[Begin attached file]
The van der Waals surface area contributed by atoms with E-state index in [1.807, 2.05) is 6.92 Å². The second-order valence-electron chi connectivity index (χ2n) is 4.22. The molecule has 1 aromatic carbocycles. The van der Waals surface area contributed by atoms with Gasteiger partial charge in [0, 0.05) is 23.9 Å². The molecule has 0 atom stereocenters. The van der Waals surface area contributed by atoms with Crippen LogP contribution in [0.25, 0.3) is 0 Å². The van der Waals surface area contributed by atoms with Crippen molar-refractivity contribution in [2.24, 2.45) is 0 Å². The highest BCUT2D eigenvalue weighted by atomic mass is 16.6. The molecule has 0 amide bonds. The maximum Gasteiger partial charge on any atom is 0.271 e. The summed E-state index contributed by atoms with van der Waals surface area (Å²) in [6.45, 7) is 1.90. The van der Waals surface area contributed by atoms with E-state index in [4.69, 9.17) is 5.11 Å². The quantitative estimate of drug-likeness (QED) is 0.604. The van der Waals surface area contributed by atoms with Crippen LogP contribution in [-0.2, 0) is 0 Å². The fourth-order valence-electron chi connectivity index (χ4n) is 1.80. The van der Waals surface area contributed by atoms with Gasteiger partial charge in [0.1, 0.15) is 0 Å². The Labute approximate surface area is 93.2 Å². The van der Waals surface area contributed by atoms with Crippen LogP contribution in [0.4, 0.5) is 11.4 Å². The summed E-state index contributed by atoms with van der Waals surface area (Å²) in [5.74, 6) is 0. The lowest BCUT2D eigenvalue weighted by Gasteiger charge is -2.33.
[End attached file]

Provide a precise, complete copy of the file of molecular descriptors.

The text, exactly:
The van der Waals surface area contributed by atoms with E-state index in [1.807, 2.05) is 6.92 Å². The second-order valence-electron chi connectivity index (χ2n) is 4.22. The molecule has 1 aromatic carbocycles. The van der Waals surface area contributed by atoms with Gasteiger partial charge in [0, 0.05) is 23.9 Å². The molecule has 0 atom stereocenters. The van der Waals surface area contributed by atoms with Crippen LogP contribution in [0.25, 0.3) is 0 Å². The van der Waals surface area contributed by atoms with Crippen molar-refractivity contribution in [2.24, 2.45) is 0 Å². The highest BCUT2D eigenvalue weighted by atomic mass is 16.6. The molecule has 0 amide bonds. The maximum Gasteiger partial charge on any atom is 0.271 e. The summed E-state index contributed by atoms with van der Waals surface area (Å²) in [6.45, 7) is 1.90. The van der Waals surface area contributed by atoms with E-state index in [4.69, 9.17) is 5.11 Å². The quantitative estimate of drug-likeness (QED) is 0.604. The van der Waals surface area contributed by atoms with Crippen LogP contribution in [-0.2, 0) is 0 Å². The fourth-order valence-electron chi connectivity index (χ4n) is 1.80. The van der Waals surface area contributed by atoms with Gasteiger partial charge in [0.1, 0.15) is 0 Å². The Labute approximate surface area is 93.2 Å². The van der Waals surface area contributed by atoms with Crippen LogP contribution in [0.4, 0.5) is 11.4 Å². The summed E-state index contributed by atoms with van der Waals surface area (Å²) in [5.74, 6) is 0. The lowest BCUT2D eigenvalue weighted by Gasteiger charge is -2.33.